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Using BABIP to predict a player's batting average is great. Average is a category in many league formats, and every hit is an opportunity to steal a base or score a run. But most owners find the long ball sexier.

Every HR comes with a guaranteed run scored and at least one RBI. Many owners build their teams around power for this reason. Yet fluky HR campaigns can happen just as easily as fluky batting average ones. How do we tell the difference between a legitimate breakout and a fluke?

Editor's note: Be sure to also check out our 2017 fantasy baseball rankings dashboard. It's already loaded up with tons of great rankings articles and draft analysis. Aside from our tiered staff rankings for every position, we also go deep on MLB prospect rankings, impact rookies for 2017, and dynasty/keeper rankings as well. Bookmark the page, and win your drafts.


How to Interpret HR/FB%

HR/FB% measures the percentage of fly balls that leave the park. Like BABIP, the typical league baseline is easy to remember at around 10%. Also like BABIP, an experienced player's personal benchmark in the stat is a better indicator of his future performance than the league average. For example, Giancarlo Stanton is generally regarded as one of the top sluggers in the game today. His HR/FB% was 22.7% in 2016, nearly double the league average rate. If this number regressed to the league average, Stanton wouldn't be very good. However, he has a career rate of 25.4%. Clearly, above average power is something Stanton just does. Last year was actually a down year for him.

Large spikes or dropoffs in HR/FB% are generally temporary, meaning that the stat is usually not predictive of a power breakout. Fantasy owners want to know the next power breakout, so this may be somewhat disappointing. Future power production may be predicted, however, by an increase in fly ball rate, or the percentage of a batter's flies as opposed to liners or grounders. Elite sluggers generally post a fly ball percentage of 40% or higher. Subjected to this test, Stanton had a 43.3% rate in 2016 and a career mark of 40.6%. These rate stats, combined with a consistently above average HR/FB%, make Stanton the player he is.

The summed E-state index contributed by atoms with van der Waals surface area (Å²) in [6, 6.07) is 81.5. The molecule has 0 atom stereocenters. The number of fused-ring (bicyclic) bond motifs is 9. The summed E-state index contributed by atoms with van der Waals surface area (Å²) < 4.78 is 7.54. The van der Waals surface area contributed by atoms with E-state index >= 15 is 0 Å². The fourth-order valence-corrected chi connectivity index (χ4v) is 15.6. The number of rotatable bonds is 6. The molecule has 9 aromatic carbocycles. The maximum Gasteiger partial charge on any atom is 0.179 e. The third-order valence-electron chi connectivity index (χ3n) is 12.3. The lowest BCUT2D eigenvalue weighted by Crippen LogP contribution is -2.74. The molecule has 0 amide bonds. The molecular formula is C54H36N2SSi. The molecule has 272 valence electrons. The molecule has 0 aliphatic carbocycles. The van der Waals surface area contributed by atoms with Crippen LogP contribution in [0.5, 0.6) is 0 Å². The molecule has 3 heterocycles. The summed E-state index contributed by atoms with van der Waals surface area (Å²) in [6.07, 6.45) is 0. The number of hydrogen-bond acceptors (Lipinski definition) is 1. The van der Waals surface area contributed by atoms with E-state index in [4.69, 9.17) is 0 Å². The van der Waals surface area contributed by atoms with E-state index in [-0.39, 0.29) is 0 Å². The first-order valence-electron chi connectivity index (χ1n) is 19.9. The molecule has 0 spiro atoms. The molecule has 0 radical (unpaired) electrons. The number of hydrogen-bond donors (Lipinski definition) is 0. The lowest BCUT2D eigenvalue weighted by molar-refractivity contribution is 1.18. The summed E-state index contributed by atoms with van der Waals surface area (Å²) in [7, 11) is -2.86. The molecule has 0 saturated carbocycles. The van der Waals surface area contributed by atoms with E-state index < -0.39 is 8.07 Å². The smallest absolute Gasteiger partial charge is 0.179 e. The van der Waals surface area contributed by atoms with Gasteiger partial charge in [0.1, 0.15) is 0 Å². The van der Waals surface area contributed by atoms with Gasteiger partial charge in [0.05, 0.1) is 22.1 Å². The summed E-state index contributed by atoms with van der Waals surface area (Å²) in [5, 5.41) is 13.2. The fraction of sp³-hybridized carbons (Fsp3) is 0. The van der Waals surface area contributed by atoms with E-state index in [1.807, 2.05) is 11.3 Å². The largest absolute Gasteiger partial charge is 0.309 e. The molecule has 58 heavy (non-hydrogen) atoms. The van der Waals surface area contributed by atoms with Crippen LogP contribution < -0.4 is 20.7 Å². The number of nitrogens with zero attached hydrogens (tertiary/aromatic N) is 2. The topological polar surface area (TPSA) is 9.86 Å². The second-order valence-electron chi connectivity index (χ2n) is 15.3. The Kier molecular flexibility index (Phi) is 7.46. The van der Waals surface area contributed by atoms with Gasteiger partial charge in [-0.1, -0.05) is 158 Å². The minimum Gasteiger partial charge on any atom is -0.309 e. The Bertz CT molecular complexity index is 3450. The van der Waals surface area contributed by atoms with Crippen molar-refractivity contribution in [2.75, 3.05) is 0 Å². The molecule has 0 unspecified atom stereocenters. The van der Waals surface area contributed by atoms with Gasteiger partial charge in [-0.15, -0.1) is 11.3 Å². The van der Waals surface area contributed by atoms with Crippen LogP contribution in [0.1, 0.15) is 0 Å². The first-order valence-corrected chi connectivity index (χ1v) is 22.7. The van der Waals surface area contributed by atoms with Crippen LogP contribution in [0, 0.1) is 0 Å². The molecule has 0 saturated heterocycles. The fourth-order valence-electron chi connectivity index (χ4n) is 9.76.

Stanton doesn't really illustrate the distinction between HR/FB% and FB% because he excels at both. For a predictive illustration, consider Minnesota's Joe Mauer. His HR/FB% last season was a solid 12.8%, suggesting that he should have hit a few bombs for fantasy owners. Yet he managed only 11 big flies in 576 PAs last season. The reason is a tiny 21.3% fly ball rate, a rate too low to do anything with even Stanton's power.

No one thinks Mauer is going to hit for power in 2017, but plenty of people fell for it back in 2010. The year prior, Mauer went bonkers with a .365/.444/.587 line and 28 bombs. His HR/FB% spiked to 20.4% in 2009, but nothing in his history indicated he could maintain a level that high as his previous career best was 10.8% in 2006. Meanwhile, his 29.5 FB% was far too low to expect any real power production moving forward. He received first round attention from fantasy owners, and the Twins gave him an extension they could not really afford.  Mauer morphed back into the singles hitter we know today, ruining many 2010 fantasy seasons and saddling the Twins with one of the worst contracts in MLB.

If you're looking for the 2017 version of 2010 Mauer, Christian Yelich (23.6% HR/FB%, 20 FB%), Eric Hosmer (21.4% HR/FB%, 24.7 FB%), and Ryan Braun (28.8 HR/FB%, 25.1 FB%) all seem like strong candidates for power regression. It is also worth noting that the league as a whole managed a 12.8 HR/FB% last season, an elevated figure that could mean significantly fewer dingers in the 2017 season if it regresses to normal.



HR/FB% is considered the BABIP of power because it can be used to evaluate whether a given player is outperforming his true talent level. The league average usually hovers around 10%, and a given player's past performance is a better indicator of future performance than the generic league baseline. A player with a large spike or drop off in HR/FB should be expected to return to his established baseline moving forward. Ballpark factors or a major change in offensive approach may permanently alter HR/FB%, but in general raw fly ball percentage is a better tool to identify potential power breakouts. This may seem to indicate that batters want to hit nothing but flies, but that is not always the case. We'll look at why in Part 3 of this series, batted ball distribution.